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41 posts from June 2013

June 30, 2013

Developers: Battle Hack Miami needs you!


By Nancy Dahlberg, [email protected]

Tel Aviv, Seattle, New York City, Berlin, you’ve been warned: Miami is ready to out-hack you.

Miami’s growing tech community was chosen as one of 10 “Battle Cities” in  PayPal’s upcoming $100,000 competition called  Battle Hack. The winner of the South Florida hackathon, scheduled for Aug. 24 and 25, will go on to compete in Silicon Valley against the winning teams from each of the 10 cities, which also include Moscow, Austin, London, Barcelona and Washington, D.C.

John Lunn, global director of PayPal developer relations, said the ultimate goal of the Battle Hack “is to find the world’s best hackers.” Miami was chosen for PayPal’s first global hackathon, he said, because PayPal looked for burgeoning tech communities with high concentrations of startups. Lunn also said Miami’s role as a Latin American gateway made the city particularly attractive.     

Hackathons, which are events where teams of participants typically try to build an application in a day or weekend, have become fairly common in South Florida, with large ones such as recent AT&T hackathons drawing hundreds to more specialized events for civic projects, art, law and medicine. But the organizers of Miami’s Battle Hack are trying to kick this hackathon up a few notches.

The winning team from  Battle Hack Miami in August will compete in a world championship for a $100,000 prize. There will also be tablets for second-place winners, Speros for third place and many giveaways for every hacker. Organizers hope to draw at least 200 participants from South Florida’s developer community.

Events like these can help to shine a light on the talent within South Florida’s tech community, said Diane Sanchez, CEO of the  Technology Foundation of the Americas, which is bringing the  eMerge Americas conference to South Florida next May. Getting Miami on the map as a Battle City was largely her work after visiting PayPal’s booth at Austin’s SXSW in March. Once she convinced PayPal executives Miami had plenty of high-caliber developers and the city was selected, she assembled a group of more than a dozen leaders from the tri-county development community, including Andrej Kostresevic, founder of New Frontier Nomads who has been involved in organizing many South Florida hackathons, Sanjay Deo, a cyber security expert, Carlos Garcia, CEO of Nobox, Brian Breslin and Peter Martinez, co-directors of Refresh Miami, and representatives from Miami Dade College, Florida International University, Nova Southeastern University, University of Miami and Florida Atlantic University.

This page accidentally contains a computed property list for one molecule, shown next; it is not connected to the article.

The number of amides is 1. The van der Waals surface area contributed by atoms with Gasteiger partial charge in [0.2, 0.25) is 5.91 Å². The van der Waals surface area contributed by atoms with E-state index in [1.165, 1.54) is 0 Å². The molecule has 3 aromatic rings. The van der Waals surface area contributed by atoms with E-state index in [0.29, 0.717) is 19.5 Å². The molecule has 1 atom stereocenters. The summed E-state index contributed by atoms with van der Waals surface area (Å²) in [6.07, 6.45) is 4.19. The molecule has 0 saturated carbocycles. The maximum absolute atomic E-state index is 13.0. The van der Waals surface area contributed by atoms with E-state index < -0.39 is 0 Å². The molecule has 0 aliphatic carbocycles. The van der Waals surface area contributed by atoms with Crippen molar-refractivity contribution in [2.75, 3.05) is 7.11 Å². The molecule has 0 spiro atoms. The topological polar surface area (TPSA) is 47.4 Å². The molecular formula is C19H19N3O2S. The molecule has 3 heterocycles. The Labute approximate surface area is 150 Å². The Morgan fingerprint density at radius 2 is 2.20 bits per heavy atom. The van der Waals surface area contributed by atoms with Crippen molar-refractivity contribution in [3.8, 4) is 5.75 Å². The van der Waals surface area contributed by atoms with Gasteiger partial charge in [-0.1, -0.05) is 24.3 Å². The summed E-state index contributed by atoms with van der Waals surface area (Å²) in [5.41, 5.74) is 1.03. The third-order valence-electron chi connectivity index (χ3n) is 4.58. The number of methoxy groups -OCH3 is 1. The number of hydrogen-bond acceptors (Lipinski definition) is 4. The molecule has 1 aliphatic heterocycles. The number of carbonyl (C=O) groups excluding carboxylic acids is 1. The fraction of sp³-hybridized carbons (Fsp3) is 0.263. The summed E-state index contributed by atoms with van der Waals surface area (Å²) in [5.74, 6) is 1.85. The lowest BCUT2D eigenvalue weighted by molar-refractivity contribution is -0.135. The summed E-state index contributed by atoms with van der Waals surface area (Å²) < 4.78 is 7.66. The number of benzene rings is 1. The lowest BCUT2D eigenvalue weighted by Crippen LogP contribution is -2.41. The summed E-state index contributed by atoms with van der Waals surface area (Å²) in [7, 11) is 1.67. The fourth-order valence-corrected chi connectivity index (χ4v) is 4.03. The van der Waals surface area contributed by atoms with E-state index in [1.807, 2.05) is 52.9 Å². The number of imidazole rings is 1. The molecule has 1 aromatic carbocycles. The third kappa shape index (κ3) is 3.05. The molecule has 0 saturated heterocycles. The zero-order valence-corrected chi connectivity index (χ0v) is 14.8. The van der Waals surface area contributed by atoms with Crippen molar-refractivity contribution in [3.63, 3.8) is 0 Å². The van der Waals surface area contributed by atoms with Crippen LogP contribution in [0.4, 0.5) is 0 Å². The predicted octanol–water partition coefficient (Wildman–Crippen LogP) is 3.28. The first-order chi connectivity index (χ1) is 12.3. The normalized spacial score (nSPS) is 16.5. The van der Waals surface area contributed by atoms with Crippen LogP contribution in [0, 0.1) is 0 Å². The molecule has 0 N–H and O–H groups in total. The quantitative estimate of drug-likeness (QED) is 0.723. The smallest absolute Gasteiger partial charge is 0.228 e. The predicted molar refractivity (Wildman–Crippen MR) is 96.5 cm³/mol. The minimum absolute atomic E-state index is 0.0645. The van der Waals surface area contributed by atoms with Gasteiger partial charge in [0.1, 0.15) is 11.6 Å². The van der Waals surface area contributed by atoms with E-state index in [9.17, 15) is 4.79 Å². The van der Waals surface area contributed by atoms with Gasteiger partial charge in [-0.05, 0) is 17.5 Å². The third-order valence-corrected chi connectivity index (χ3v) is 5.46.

“The Foundation is doing the right thing in presenting Miami as a tech hub,” said Deo, founder and president of 24By7Security. “We are producing fine graduates, there is great technology being produced, but there are not a lot of platforms to showcase Miami as a tech hub. We are now taking it to the next level to showcase what we have,” said Deo, who has also been involved in the Group of Groups, CIO Council and ITPalooza.

The local hackathon will begin Saturday morning, include exactly 24 hours for hacking, and end Sunday evening in presentations to the judges and the awarding of prizes. Participants will be using PayPal’s API and will be charged with developing technology “for the social good” that would help their region. “You have to come with an idea to make your city better,” said Lunn.

A panel of judges will evaluate the hacks on implementation, innovation and real world usability, according to PayPal rules.

To register, go to  BattleHack.org/miami.

At this hackathon, participants will not have to start cold. There will be mixers scheduled closer to the event so that teams can begin forming and ideas can be hatched. Watch BattleHack.org/miami for more information.

The winning team of the Miami battle will represent the region and be flown to San Jose, Calif., to compete for the grand prize. At that championship, the teams will have to come up with an original hack project for the competition, Lunn said.  

Follow me on Twitter @ndahlberg